Saturday, April 29, 2006

Here's a pic of the work done on 4/26. One more session till completion?

Tuesday, April 25, 2006

Two new prints from Shigemasa added to the Woodblock Print Gallery. The prints are in poor shape, but I'm a sucker for the theme (The Seven Lucky Gods). They are also the first prints in my collection from the 18th century.

I have an appointment with Shinji tomorrow so expect more tattoo pics soon.

Monday, April 24, 2006

My horishi Horizakura recently made an appearance on TLC's "Miami Ink". Check out the links below for some clips. Thanks to Dan for hosting them!

Shinji Pt. 1

Shinji Pt. 2

Sunday, April 16, 2006

Another small streetart gallery up here. Mostly Faile stencils, also an old Swoon and new GoreB painting.

Friday, April 14, 2006

Small gallery of new street art pics is up here.

Tuesday, April 11, 2006

Here's a shot of work done about two weeks ago. Not completely healed, but you get the idea. Finished a few areas in need of black or gray shading as well as the red and orange highlights on the top of the koi. Added the deep black eyes to both koi which Shinji says makes them "alive". Seems like only one or two sessions are left to finish my back.

Tuesday, April 04, 2006

"I'm afraid things don't look so good, Michael. If only you had come to us earlier we could have helped you, but there's nothing we can do now. Your heart is like a ticking time-bomb, and any day now it will literally explode inside your chest."

"Mr. Rivera?"

The shrill voice shook me from my anxiety-ridden daydream.

I carefully stowed the two year old issue of Creative Knitting Magazine which I was pretending to read, placing it with the other germ-laden periodicals neatly stacked in a corner of the waiting room.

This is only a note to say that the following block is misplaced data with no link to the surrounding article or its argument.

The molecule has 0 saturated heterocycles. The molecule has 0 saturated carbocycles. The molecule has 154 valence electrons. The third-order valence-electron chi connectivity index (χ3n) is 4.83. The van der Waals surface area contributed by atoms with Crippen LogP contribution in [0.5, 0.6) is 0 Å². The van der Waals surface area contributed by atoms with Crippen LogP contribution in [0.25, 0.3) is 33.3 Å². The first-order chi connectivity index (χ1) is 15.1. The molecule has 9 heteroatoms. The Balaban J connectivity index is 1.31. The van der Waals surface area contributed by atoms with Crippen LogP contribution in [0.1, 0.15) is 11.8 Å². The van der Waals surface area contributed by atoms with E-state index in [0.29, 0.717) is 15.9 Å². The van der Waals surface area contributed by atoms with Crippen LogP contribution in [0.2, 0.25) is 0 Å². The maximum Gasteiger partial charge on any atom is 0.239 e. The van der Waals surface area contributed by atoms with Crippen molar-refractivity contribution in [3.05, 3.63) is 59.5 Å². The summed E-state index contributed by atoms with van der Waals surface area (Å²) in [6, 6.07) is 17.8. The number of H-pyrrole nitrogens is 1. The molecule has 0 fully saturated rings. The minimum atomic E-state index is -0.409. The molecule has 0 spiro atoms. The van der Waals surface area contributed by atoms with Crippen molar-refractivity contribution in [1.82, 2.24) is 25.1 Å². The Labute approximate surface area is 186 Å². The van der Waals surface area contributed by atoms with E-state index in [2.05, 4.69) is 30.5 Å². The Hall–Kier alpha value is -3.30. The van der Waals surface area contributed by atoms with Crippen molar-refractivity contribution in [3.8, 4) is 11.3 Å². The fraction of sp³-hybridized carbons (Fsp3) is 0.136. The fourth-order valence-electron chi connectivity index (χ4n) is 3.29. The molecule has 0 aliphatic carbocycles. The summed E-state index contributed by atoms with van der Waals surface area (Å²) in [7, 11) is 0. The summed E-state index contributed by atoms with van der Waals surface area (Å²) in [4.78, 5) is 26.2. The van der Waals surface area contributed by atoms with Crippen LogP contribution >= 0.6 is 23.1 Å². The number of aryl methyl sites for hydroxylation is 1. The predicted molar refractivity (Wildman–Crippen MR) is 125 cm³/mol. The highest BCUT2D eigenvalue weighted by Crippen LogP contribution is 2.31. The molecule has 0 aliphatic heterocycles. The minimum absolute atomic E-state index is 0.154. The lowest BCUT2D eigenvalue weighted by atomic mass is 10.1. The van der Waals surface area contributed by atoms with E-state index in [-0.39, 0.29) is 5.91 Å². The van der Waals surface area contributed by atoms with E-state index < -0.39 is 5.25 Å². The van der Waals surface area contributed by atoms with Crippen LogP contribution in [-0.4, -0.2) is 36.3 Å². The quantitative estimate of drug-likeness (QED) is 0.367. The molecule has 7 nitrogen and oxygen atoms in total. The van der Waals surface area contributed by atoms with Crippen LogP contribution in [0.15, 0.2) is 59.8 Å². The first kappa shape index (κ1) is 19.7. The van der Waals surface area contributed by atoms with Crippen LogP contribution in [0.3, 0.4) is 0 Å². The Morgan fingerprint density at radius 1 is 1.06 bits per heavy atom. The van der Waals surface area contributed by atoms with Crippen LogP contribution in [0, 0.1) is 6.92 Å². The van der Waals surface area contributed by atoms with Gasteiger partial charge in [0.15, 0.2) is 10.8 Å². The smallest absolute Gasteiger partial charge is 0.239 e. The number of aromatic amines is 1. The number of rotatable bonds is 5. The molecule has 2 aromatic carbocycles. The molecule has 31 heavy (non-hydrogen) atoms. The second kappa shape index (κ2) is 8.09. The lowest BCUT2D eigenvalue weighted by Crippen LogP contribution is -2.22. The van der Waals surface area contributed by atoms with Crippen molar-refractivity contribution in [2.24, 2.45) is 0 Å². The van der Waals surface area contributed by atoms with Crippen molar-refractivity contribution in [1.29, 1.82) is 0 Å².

"Right this way Mr. Rivera".

The nurse led me around the corner to a small examination room. Family doctors usually have something colorful decorating the walls; perhaps a poster for children explaining the evils of germs or a diagram of the human digestive system or even an advertisement suggesting you ask your doctor about the latest and greatest lifestyle drug. But the only thing on these walls was a small chart explaining various levels of pain. At the top was printed "10 - Most Painful" next to a cartoon of a face crying, and at the bottom there was a cartoon of a face smiling next to the words "1 - No Pain". I tried to find my face on the chart somewhere and decided #4 best captured "extremely anxious and uncomfortable".

"Please sit down here." The nurse motioned to a table covered by what looked like large sheet of coarse toilet paper. I suppose these things are meant to make you feel like the office is sanitary, but in the end they always make me feel like I must be decidedly unsanitary if their furniture requires such protection from me. The stiff paper rustled loudly as I sat, and the questions began.

Why are you here? I had open-heart surgery as a teenager and I wanted to establish myself with a local cardiologist.
When was the last time you saw a doctor? 10 years ago. She flashed a surprised and vaguely disappointed glance in my direction.
Do you smoke? Do you do drugs? Do you drink alcohol? No, no, no. I guess I could have answered "occasionally" or "in the past" or "only on full moons" but those options were likely to lead to extended questioning or more disapproving looks, so I played it safe and told white lies.

"Oh, I'm sorry - I'm asking all these questions but I see you've filled out the new patient survey."

The New Patient Survey was a four page questionnaire meant to uncover any medical risk factors in me, my parents, my grandparents, and maybe even my neighbor's sister's best friend. After filling out these things you start to wonder if perhaps the receptionists are whispering behind your back, "Look, it's the guy with the crazy grandmother" or "I hear his neighbor's sister's best friend has got high cholesterol".

"Please take off your shirt"